Friday, September 05, 2014

Jaisalmer Fort Visit, Rajastan

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Jaisalmer Fort is the most prominent landmark in Jaisalmer city. Buit in 1156 AD, by the then king Rawal Jaisal, the fort has nearly a 1000 years of history. The smartly selected colour of the fort walls sync very well with the desert and make it difficult to spot from a distance. Jaisalmer fort has 3 layers of protection against enemy. Centuries ago, it was just the fort in the desert and nothing around it, but as population grew, Jaisalmer City is growing all around the fort.

We had a short visit to the fort. The current state of the fort is rather disturbing.

As our convoy drove closer to Jaisalmer fort, the lack of maintenance around the fort exterior was a bit disturbing. There is no proper fencing and distancing the fort from day to day activities like traffic, people etc. (Watch first few seconds of the video below). As we got down the Fortuners, few rickshaw drivers pulled close offering to take us up into the fort. I ignored them and kept walking. As I walked near the entrance, as usual a bunch of people selling “Guide services” tried to get business from me. I ignored them and kept walking- few of them followed me to some distance, with comments like “Do you even know what to look for inside?”, “You will get lost inside”, “Try our services and give us any amount you please”… I didn’t repond and soon joined our group, where our hosts from Suryagarh had booked an expert guide to show us around. Seeing this guide, other ‘guides’ backed off.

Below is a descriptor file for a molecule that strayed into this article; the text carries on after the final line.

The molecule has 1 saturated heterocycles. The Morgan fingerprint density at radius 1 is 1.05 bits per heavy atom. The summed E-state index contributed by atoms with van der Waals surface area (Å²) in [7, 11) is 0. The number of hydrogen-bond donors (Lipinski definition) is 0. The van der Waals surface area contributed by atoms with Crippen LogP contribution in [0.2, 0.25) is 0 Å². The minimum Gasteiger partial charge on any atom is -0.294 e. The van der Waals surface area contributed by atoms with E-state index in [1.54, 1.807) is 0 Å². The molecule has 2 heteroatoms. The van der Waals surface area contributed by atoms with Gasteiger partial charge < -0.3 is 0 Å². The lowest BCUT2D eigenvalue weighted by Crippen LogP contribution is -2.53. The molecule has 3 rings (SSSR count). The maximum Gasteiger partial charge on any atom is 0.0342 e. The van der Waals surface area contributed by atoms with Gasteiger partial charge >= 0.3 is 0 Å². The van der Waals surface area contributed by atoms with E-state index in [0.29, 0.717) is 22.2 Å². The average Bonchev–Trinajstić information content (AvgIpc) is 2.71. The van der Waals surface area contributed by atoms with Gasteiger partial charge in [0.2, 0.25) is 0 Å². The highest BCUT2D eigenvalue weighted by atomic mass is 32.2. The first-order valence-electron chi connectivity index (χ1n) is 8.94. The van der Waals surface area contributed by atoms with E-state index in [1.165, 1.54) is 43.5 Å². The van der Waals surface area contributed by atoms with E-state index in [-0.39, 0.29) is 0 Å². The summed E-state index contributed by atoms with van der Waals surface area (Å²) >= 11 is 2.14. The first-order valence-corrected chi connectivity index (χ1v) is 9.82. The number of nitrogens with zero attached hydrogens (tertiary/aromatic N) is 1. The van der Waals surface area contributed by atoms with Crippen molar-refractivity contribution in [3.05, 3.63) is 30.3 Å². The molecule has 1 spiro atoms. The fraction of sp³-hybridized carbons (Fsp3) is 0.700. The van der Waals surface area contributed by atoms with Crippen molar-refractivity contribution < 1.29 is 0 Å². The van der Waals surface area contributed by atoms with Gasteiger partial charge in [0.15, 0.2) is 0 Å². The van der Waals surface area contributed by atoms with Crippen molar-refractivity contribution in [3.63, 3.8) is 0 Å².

We were briefed quickly about the challenges faced by Jaisalmer fort. Unlike other heritage forts protected by ASI, Jaisalmer fort has huge population living inside its premises. (These people claim they inherited the right to live there from their great grand-parents who once used to serve the kings of the fort and hence were given accommodation inside the fort campus. Some of them are renting out their place to tourists to stay while others earn their living from tourists who visit Jaisalmer by offering wide range of tourist based activities. Jaisalmer fort doesn’t have proper drainage system and wasn’t built to handle the number of people it has today as permanent residents. Hence the fort premises are slowly deteriorating. Some efforts are being made with foreign funding to set up the drainage system and many organizers are requesting tourists not to stay in the fort and not to shop inside fort premises. If everyone does this, those running business inside the fort will be forced to move out.

Jaisalmer fort has 3 layers or protection, marked by 3 main doors.

We walked through the entrance, making our way through numerous two and three wheelers of local people. (watch video). Once inside, Jaisalmer fort has following main attractions:
1 Couple of temples, particularly Lakshminath temple
2 Raja Mahal and Rani Mahal
3 A set of Havelis
4 View from the top

Raja and Rani Mahal: Raja Mahal, meant for the king and other male leaders of the Royal family has a protruding balcony and bigger windows, while Rani Mahals had no balcony and had smaller windows.